Much excitement was generated on March 16 when Microsoft announced the general availability of a preview version of Outlook 2016 (desktop) along with a rake of other Office 2016 announcements. The new version of Outlook won't be formally released until much later this year, probably in conjunction with the release of Exchange 2016,
Among the improvements included in Outlook 2016 as mentioned in the announcement were:
- MAPI-HTTP protocol. This is a non-announcement because Outlook 2013 SP1 and Outlook 2010 (updated with the December 2013 patch) also support MAPI over HTTP. The new protocol is in general use across Office 365. Things are slower on-premises as it takes more time to get everything ready for the switchover.
- Foreground network calls. Microsoft has been busy updating Outlook to be better able to deal with flaky WiFi networks because so many connections are made in public places where these networks exist. This is part of that work. MAPI over HTTP is another important component.
- Multi-factor authentication. We've been waiting for MFA for a while as it was extensively discussed at the Microsoft Exchange Conference in April 2014. MFA uses the Active Directory Authentication Library (ADAL).
- Email delivery performance. According to Microsoft, they have reduced the time required for Outlook to download messages and display the message list after resuming from hibernation. Again, this reflects the increasing use of Outlook on mobile devices.
- Lean storage footprint. The "slider" control introduced in Outlook 2013 to restrict the amount of data synchronized to the client becomes more granular. The previous 1 month lower limit has been expanded to 1, 3, 7, 14, or 30 days. At the top end, you can still configure Outlook to keep all mail on the device. However, the growing size of mailboxes (especially the 50 GB norm in Office 365) and the relatively weak performance of large OST files on standard 5400 rpm laptop disks makes it more important than ever before to control how much data is synchronized from Exchange.
- Search: Yippee! After coping with the oddities of Windows Desktop Search for years, Outlook will now use the same FAST-based search engine that is used by Exchange and SharePoint. The upshot should be vastly more reliable searches, something that becomes more and more important with those ever-swelling mailboxes.
All good clean fun and I am sure that you are looking forward to Outlook 2016. But in the interim, I have met many people who are confused by the liberal application of the Outlook brand to Microsoft email clients. They've said that it is hard to know what is "real" Outlook (i.e. the desktop variant) and what isn't. So to clarify matters, here's a table listing the current available Outlook clients.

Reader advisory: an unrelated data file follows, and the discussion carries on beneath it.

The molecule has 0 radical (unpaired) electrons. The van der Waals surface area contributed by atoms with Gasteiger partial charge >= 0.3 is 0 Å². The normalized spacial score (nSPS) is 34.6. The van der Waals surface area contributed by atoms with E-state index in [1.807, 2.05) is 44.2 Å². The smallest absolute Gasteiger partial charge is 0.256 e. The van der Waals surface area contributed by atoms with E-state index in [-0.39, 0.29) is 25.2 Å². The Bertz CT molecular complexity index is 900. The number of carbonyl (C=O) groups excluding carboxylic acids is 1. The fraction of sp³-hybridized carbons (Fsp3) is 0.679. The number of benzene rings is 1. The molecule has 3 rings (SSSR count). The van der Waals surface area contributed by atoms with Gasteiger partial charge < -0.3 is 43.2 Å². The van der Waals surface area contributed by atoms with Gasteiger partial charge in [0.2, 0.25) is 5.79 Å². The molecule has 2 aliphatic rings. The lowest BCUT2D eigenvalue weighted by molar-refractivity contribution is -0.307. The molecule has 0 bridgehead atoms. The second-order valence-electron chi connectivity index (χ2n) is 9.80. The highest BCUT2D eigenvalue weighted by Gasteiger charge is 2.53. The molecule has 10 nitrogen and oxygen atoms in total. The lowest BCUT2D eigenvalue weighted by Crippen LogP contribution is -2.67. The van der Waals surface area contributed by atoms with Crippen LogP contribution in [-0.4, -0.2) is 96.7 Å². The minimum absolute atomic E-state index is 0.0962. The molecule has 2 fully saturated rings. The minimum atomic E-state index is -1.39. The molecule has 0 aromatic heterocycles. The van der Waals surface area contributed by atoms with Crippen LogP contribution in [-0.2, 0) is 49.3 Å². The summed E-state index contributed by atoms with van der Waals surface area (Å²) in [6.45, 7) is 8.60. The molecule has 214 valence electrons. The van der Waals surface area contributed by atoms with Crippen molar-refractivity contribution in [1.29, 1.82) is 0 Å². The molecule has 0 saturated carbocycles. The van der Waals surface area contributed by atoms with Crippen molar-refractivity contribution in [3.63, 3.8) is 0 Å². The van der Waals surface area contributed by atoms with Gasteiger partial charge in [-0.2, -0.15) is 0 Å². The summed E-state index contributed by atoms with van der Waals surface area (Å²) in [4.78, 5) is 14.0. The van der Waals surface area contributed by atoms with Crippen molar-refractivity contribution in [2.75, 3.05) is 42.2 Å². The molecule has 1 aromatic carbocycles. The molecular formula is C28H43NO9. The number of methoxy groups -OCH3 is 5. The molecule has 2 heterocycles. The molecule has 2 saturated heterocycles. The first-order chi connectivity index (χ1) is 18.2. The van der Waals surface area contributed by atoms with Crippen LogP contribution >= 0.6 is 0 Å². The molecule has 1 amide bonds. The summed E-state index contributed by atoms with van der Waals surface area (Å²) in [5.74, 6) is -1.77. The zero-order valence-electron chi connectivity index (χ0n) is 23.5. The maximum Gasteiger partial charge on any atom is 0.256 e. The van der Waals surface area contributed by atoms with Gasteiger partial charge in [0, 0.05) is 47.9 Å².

|Client||Protocol used to connect to Exchange||Comments|
|Outlook 2013 (Desktop)||MAPI, including RPC over HTTP and (from SP1 onwards) MAPI over HTTP||Outlook 2010 (which now also supports MAPI over HTTP) and Outlook 2007 also available (and Outlook 2003 hasn’t gone away); Outlook 2016 now available in preview and due for release in late 2015. The de facto standard for Exchange and Office 365 client connectivity. Outlook can also connect to servers like Gmail using IMAP4.|
|Outlook for Mac 2014||Exchange Web Services (EWS)||Now boasts a much improved interface when compared to stodgy Outlook for Mac 2011, which is also available.|
|Outlook for Windows 10||Exchange ActiveSync (EAS)||The Universal App with a spiffy new user interface that is scheduled for release with Windows 10|
|Outlook Mobile||Exchange ActiveSync (EAS)||The mail app included in Windows Phone 8.1. The best example of ActiveSync mobile clients, which includes support for extended features such as Information Rights Management (IRM).|
|Outlook for iOS app||Exchange ActiveSync (EAS)||Ex-Acompli app now rebranded as Outlook. Some acknowledged shortcomings in the areas of security, functionality, and manageability are being aggressively addressed by Microsoft. Although hard to recommend for corporate deployments at present, this client is where the action is in terms of mobile access to Exchange.|
|Outlook for Android||Exchange ActiveSync (EAS)||As for Outlook for iOS, with the understanding that the Android client is always going to be a tad different because Android is much more of a bear-garden for developers than the structure offered by iOS.|
|Outlook Web App (OWA)||HTTPS||The browser interface for Exchange. Premium interface available on IE, Chrome (with problems), Safari, and Firefox; reach version available for other browsers. In some ways, OWA is preferable on Exchange 2010 than Exchange 2013 on-premises, both all on-premises versions are put into the shade by the extra functionality incorporated into OWA for Office 365.|
|Outlook Web App for iOS||HTTPS||Now deprecated in favor of the Outlook for iOS app. The Android flavor of this app never really got off the ground.|
|Outlook.com||HTTPS||Outlook for consumers. Not at all bad. In fact, quite good!|
It's an interesting line-up that reveals the complexity that support staff have to factor in when users are allowed to connect to Exchange in so many different ways. But variety is the spice of life, or so they say.
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